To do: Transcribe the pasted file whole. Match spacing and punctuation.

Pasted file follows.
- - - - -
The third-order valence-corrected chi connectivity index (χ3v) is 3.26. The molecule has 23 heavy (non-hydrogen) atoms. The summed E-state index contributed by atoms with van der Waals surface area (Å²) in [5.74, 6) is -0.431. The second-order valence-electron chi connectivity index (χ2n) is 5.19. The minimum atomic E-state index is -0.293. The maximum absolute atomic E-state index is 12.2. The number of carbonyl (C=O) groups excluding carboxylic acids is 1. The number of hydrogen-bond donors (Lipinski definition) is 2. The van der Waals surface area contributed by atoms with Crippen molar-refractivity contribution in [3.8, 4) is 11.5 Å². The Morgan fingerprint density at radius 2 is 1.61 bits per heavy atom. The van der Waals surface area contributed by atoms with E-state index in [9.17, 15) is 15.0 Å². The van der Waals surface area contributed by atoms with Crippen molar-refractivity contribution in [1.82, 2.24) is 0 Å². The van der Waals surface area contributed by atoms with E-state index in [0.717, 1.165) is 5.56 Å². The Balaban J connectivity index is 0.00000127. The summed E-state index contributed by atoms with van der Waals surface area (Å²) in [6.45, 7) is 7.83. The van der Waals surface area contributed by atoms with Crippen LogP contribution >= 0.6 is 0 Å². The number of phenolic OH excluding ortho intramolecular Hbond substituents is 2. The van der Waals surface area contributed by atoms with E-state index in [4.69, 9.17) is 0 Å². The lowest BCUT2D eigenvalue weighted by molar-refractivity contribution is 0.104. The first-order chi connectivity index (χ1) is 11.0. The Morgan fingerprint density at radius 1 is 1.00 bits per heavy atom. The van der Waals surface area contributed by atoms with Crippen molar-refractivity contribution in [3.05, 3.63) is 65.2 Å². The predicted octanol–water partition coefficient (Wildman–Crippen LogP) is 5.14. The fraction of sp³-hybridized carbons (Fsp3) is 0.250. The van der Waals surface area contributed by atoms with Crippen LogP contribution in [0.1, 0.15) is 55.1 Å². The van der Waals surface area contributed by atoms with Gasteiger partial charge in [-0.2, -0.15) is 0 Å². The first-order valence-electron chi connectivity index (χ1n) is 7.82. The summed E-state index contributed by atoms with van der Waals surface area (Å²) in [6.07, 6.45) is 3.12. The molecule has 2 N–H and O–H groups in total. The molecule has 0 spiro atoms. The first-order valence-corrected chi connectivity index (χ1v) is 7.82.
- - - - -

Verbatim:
The third-order valence-corrected chi connectivity index (χ3v) is 3.26. The molecule has 23 heavy (non-hydrogen) atoms. The summed E-state index contributed by atoms with van der Waals surface area (Å²) in [5.74, 6) is -0.431. The second-order valence-electron chi connectivity index (χ2n) is 5.19. The minimum atomic E-state index is -0.293. The maximum absolute atomic E-state index is 12.2. The number of carbonyl (C=O) groups excluding carboxylic acids is 1. The number of hydrogen-bond donors (Lipinski definition) is 2. The van der Waals surface area contributed by atoms with Crippen molar-refractivity contribution in [3.8, 4) is 11.5 Å². The Morgan fingerprint density at radius 2 is 1.61 bits per heavy atom. The van der Waals surface area contributed by atoms with E-state index in [9.17, 15) is 15.0 Å². The van der Waals surface area contributed by atoms with Crippen molar-refractivity contribution in [1.82, 2.24) is 0 Å². The van der Waals surface area contributed by atoms with E-state index in [0.717, 1.165) is 5.56 Å². The Balaban J connectivity index is 0.00000127. The summed E-state index contributed by atoms with van der Waals surface area (Å²) in [6.45, 7) is 7.83. The van der Waals surface area contributed by atoms with Crippen LogP contribution >= 0.6 is 0 Å². The number of phenolic OH excluding ortho intramolecular Hbond substituents is 2. The van der Waals surface area contributed by atoms with E-state index in [4.69, 9.17) is 0 Å². The lowest BCUT2D eigenvalue weighted by molar-refractivity contribution is 0.104. The first-order chi connectivity index (χ1) is 11.0. The Morgan fingerprint density at radius 1 is 1.00 bits per heavy atom. The van der Waals surface area contributed by atoms with Crippen molar-refractivity contribution in [3.05, 3.63) is 65.2 Å². The predicted octanol–water partition coefficient (Wildman–Crippen LogP) is 5.14. The fraction of sp³-hybridized carbons (Fsp3) is 0.250. The van der Waals surface area contributed by atoms with Crippen LogP contribution in [0.1, 0.15) is 55.1 Å². The van der Waals surface area contributed by atoms with Gasteiger partial charge in [-0.2, -0.15) is 0 Å². The first-order valence-electron chi connectivity index (χ1n) is 7.82. The summed E-state index contributed by atoms with van der Waals surface area (Å²) in [6.07, 6.45) is 3.12. The molecule has 2 N–H and O–H groups in total. The molecule has 0 spiro atoms. The first-order valence-corrected chi connectivity index (χ1v) is 7.82.